RA duties depend on interest and skill set, but may include study design, participant recruitment, and data analysis. RAs should be highly motivated and curious. Both students with an interest in computer science or math and those with an interest in psychology research are encouraged to apply. Students who speak multiple languages are especially encouraged to apply. Applicants for volunteer RA positions should fill out the application here. Please contact email@example.com with any questions.
Dr. Elizabeth Kensinger’s Cognitive and Affective Neuroscience Lab is looking for two or three undergraduate volunteers who are: interested in sleep research, highly motivated, independent, and night owls. These research assistants will be involved in assisting with the electrode placement on participants for sleep monitoring. They will also work as a team to monitor polysomnography (records brain waves during sleep) on overnight participants for the sleep portion of a research project that will be running through the Fall 2016 semester. The time commitment will be approximately one overnight session per week. These overnight sessions will last from approximately 10:00pm until 8:30am and will occur in the sleep lab located on the fourth floor of McGuinn.
This is a great opportunity to gain valuable independent research experience for those who have busy schedules during the day that prevent them from participating fully in a research laboratory. Each research assistant will have the opportunity to get some sleep during the sessions because they will be working with a team. If any students are interested in pursuing additional research using the sleep recordings, this position could also fulfill an independent study. There will also be an opportunity to work in the lab during the day, scoring and analyzing collected data from the project, if the applicant so desires, though this is not a requirement of the position. If you are interested in the position or have questions, please contact firstname.lastname@example.org and please include OVERNIGHT SLEEP RESEARCH in the email subject.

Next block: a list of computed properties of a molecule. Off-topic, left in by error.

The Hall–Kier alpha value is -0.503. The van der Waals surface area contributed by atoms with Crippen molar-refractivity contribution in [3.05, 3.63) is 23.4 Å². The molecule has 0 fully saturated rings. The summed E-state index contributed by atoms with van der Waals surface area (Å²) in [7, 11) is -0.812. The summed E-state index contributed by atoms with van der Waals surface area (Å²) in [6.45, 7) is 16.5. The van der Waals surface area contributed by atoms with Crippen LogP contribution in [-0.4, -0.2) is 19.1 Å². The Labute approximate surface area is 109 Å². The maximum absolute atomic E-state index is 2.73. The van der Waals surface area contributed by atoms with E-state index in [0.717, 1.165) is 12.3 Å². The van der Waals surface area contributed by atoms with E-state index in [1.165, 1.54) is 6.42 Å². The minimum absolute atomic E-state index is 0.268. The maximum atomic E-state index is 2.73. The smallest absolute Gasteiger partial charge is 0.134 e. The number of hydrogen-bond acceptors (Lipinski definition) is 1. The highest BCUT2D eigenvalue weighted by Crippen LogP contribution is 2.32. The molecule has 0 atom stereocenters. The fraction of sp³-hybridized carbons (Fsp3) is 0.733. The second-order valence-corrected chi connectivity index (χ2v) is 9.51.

Dr. Sara Cordes’ Infant and Child Cognition Lab at Boston College is currently seeking several outstanding volunteer research assistants for the 2016-2017 academic year. Research in the lab focuses on understanding how infants, children, and adults keep track of number and other quantities. We are interested in the development of number concepts and how early abilities translate to later verbal counting and mathematics achievement.
RAs may work with infants, children and/or adults on a broad range of projects, depending on interest and skill set. RAs must be motivated, mature, and have an excellent academic record. Psychology majors are preferred. Position requires some weekend and evening availability. Must be detail-oriented and have excellent interpersonal skills.
The Morality Lab is looking for volunteers who are interested in gaining research experience in psychology and neuroscience.
Research questions include but are not limited to:
- How do people reason about the minds of others? Do the way people reason about the minds of others differ across social contexts (e.g., whether the situation is a cooperative or competitive one)?
- How does perspective-taking influence different social behaviors? Examples of social behaviors include acting fairly, cooperating with strangers and friends, and punishing others for their misdeeds.
- How do people determine whether a person is a friend or foe based on perceptual cues and behavioral patterns?
Responsibilities may include helping design experiments, recruiting participants, collecting data, processing and analyzing data, reading papers, and attending lab meetings. Preference will be given to freshmen, sophomores, and juniors interested in being a part of the lab for more than a semester. Please visit the lab website for details on applying for a volunteer position in the lab.